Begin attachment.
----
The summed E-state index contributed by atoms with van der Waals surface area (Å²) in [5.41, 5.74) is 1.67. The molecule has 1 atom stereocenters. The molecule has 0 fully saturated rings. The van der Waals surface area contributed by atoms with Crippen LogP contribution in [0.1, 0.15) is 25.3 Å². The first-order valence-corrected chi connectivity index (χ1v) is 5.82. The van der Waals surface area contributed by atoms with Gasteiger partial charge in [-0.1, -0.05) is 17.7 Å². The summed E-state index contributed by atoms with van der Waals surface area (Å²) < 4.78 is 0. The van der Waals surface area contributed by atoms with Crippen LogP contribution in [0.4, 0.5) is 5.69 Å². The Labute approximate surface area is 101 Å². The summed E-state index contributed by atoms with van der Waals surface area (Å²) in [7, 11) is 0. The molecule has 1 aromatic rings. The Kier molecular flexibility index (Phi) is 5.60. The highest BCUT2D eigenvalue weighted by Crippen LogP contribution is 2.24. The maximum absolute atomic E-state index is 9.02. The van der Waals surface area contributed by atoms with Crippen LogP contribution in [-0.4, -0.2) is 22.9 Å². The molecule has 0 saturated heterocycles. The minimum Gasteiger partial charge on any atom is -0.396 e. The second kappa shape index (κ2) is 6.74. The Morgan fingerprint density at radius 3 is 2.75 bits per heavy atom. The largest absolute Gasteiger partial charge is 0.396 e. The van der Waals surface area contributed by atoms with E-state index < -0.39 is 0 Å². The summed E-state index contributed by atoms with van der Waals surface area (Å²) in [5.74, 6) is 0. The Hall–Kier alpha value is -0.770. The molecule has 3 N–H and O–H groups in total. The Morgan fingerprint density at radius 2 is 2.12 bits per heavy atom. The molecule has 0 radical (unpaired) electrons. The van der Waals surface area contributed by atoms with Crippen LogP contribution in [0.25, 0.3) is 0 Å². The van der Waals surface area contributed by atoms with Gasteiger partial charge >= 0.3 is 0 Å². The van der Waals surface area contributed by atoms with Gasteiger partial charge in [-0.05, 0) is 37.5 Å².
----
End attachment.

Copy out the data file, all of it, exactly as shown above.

The summed E-state index contributed by atoms with van der Waals surface area (Å²) in [5.41, 5.74) is 1.67. The molecule has 1 atom stereocenters. The molecule has 0 fully saturated rings. The van der Waals surface area contributed by atoms with Crippen LogP contribution in [0.1, 0.15) is 25.3 Å². The first-order valence-corrected chi connectivity index (χ1v) is 5.82. The van der Waals surface area contributed by atoms with Gasteiger partial charge in [-0.1, -0.05) is 17.7 Å². The summed E-state index contributed by atoms with van der Waals surface area (Å²) < 4.78 is 0. The van der Waals surface area contributed by atoms with Crippen LogP contribution in [0.4, 0.5) is 5.69 Å². The Labute approximate surface area is 101 Å². The summed E-state index contributed by atoms with van der Waals surface area (Å²) in [7, 11) is 0. The molecule has 1 aromatic rings. The Kier molecular flexibility index (Phi) is 5.60. The highest BCUT2D eigenvalue weighted by Crippen LogP contribution is 2.24. The maximum absolute atomic E-state index is 9.02. The van der Waals surface area contributed by atoms with Crippen LogP contribution in [-0.4, -0.2) is 22.9 Å². The molecule has 0 saturated heterocycles. The minimum Gasteiger partial charge on any atom is -0.396 e. The second kappa shape index (κ2) is 6.74. The Morgan fingerprint density at radius 3 is 2.75 bits per heavy atom. The largest absolute Gasteiger partial charge is 0.396 e. The van der Waals surface area contributed by atoms with E-state index < -0.39 is 0 Å². The summed E-state index contributed by atoms with van der Waals surface area (Å²) in [5.74, 6) is 0. The Hall–Kier alpha value is -0.770. The molecule has 3 N–H and O–H groups in total. The Morgan fingerprint density at radius 2 is 2.12 bits per heavy atom. The molecule has 0 radical (unpaired) electrons. The van der Waals surface area contributed by atoms with Crippen LogP contribution in [0.25, 0.3) is 0 Å². The van der Waals surface area contributed by atoms with Gasteiger partial charge >= 0.3 is 0 Å². The van der Waals surface area contributed by atoms with Gasteiger partial charge in [-0.05, 0) is 37.5 Å².